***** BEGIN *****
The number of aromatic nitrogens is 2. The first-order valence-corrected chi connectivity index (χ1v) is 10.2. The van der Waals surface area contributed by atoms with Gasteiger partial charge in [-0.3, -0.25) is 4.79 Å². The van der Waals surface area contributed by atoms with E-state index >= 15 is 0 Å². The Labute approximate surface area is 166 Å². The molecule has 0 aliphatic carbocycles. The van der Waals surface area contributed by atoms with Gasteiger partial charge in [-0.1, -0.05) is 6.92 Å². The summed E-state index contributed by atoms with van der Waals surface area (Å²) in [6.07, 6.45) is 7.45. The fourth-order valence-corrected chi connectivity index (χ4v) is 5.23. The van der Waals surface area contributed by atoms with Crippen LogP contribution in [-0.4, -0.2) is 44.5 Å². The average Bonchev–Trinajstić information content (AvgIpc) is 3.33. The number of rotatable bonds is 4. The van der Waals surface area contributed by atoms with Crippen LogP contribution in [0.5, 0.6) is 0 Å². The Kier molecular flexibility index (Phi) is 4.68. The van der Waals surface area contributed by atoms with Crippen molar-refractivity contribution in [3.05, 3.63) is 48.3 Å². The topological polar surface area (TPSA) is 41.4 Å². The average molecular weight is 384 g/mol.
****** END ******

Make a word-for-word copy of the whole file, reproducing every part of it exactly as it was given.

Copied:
The number of aromatic nitrogens is 2. The first-order valence-corrected chi connectivity index (χ1v) is 10.2. The van der Waals surface area contributed by atoms with Gasteiger partial charge in [-0.3, -0.25) is 4.79 Å². The van der Waals surface area contributed by atoms with E-state index >= 15 is 0 Å². The Labute approximate surface area is 166 Å². The molecule has 0 aliphatic carbocycles. The van der Waals surface area contributed by atoms with Gasteiger partial charge in [-0.1, -0.05) is 6.92 Å². The summed E-state index contributed by atoms with van der Waals surface area (Å²) in [6.07, 6.45) is 7.45. The fourth-order valence-corrected chi connectivity index (χ4v) is 5.23. The van der Waals surface area contributed by atoms with Crippen LogP contribution in [-0.4, -0.2) is 44.5 Å². The average Bonchev–Trinajstić information content (AvgIpc) is 3.33. The number of rotatable bonds is 4. The van der Waals surface area contributed by atoms with Crippen LogP contribution in [0.5, 0.6) is 0 Å². The Kier molecular flexibility index (Phi) is 4.68. The van der Waals surface area contributed by atoms with Crippen molar-refractivity contribution in [3.05, 3.63) is 48.3 Å². The topological polar surface area (TPSA) is 41.4 Å². The average molecular weight is 384 g/mol.